Dr Stella Perrott reviews the latest plans by the government to reform immigration: once again they ignore the actual failings of our immigration system and focus instead on a false narrative perpetrated by the Home Office.
Author: Dr Stella Perrott
Dr Stella Perrott looks at the pandemic and poverty. Although there are some exceptions, the poorest countries of the world are most affected by coronavirus
Dr Stella Perrott draws to light the impact the Troubles had on young people in Northern Ireland, and likens it to the impact Brexit is now having on the youth. Westminster underestimates this impact and is not doing enough to maintain peace in the region.
In these early days, the impact of Brexit has been felt primarily by British citizens whose rights to move freely across the EU have ceased. The real test of the UKs policies may not come until next year. Immigration to the UK has reduced to a trickle because of coronavirus but as the economy picks up, the labour gaps will become increasingly evident.
Sunak’s answer indicated there has been a fair and open allocation of funding according to some objective criteria relating to need. This is evidently not true. Not only is this not true, but the criteria on which the funding is based is heavily skewed towards advancing the interests of already advantaged, Conservative, provincial towns with low levels of deprivation.
Many EU citizens have not yet applied for settled status. With fewer than 100 days to go until the deadline on 30 June, I decided I would ask all those I met who I thought might be from the EU if they had applied and encourage them to do so if they had not. I […]
Stella Perrott lays out the benefits of immigration to the UK, and explains what this will look like post-Brexit. Broadening the immigration pool across the globe will lead to exploitation of the less-well-developed nations, as they provide the UK with their skills and talents, but receive little in return.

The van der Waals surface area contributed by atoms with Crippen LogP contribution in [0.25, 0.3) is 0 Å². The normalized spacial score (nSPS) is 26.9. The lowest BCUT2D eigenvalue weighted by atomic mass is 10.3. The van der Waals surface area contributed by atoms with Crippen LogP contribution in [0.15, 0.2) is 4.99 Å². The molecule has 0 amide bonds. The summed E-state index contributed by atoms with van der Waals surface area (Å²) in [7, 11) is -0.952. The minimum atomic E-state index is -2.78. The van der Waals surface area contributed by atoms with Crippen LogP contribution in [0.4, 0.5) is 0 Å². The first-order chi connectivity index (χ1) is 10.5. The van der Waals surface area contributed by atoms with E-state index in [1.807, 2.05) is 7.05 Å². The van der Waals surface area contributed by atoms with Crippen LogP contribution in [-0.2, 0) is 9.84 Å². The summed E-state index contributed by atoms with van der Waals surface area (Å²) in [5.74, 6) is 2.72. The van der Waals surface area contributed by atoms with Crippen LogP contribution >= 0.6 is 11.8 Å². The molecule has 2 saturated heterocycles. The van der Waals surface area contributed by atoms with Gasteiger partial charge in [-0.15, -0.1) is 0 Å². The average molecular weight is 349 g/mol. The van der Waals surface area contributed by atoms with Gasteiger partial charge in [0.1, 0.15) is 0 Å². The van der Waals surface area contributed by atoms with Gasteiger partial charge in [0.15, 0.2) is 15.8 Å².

Dr Stella Perrott digs into a report by the Home Office about the dreadful state of accommodation for asylum seekers. “The Home Office has put vulnerable and traumatised refugees into decrepit, squalid and dangerous accommodation and has, effectively, imprisoned them there.”
We need a new philosophy of poverty and wealth that incorporates an understanding of what constitutes a ‘good life’ and an explicit discussion about who is valued in our society and why.
With tough on crime Trump gone, and Biden’s justice reform on the agenda, might Priti Patel temper her focus on the death penalty? Dr Stella Perrott looks at the similarities between Patel’s and Trump’s views on justice, and how the home secretary may change under Biden.
Immigration and asylum in 2020 was dominated by three themes – Brexit, the new immigration criteria and rules, and the rise in the number of refugees crossing the channel.
Stella Perrott was a civil servant from 1996 to 2007 and has undertaken a number of inquiries and reviews following public sector failures. Here she assesses what we already know from previous inquiries into serious incidents, and what these lessons should be telling us about the lack of Brexit planning.
Dr Stella Perrott outlines new changes to the asylum system which make it harder for those fleeing war to come to the country. The new system would look first if there was a “third country” which might accept asylum seekers, essentially gearing the system to send them elsewhere, in a cruel move likely to make lives harder for thousands.
Dr Stella Perrott reveals the lack of planning undertaken by both her own county council and by national government to secure food and medicine supplies in January. Having submitted a number of Freedom of Information requests and letters, she found a complete lack of preparation and little concern for the potential disruption.
Dr Stella Perrott talks to some of the “do-gooders” stigmatised by the home secretary, Priti Patel. “No wonder Patel feels she must denigrate and undermine do-gooders but, in doing so, she is attacking the very heart of British society and values.”
The decriminalisation of rape: why the justice system is failing rape survivors and what needs to change
Dr Stella Perrott discusses a new report that shows that the overwhelming majority of sexual assault perpetrators have escaped consequences. “The criminal justice system, from police and prosecution service to the courts, is riddled with ‘rape myths’, is disempowering of and even harmful to victims”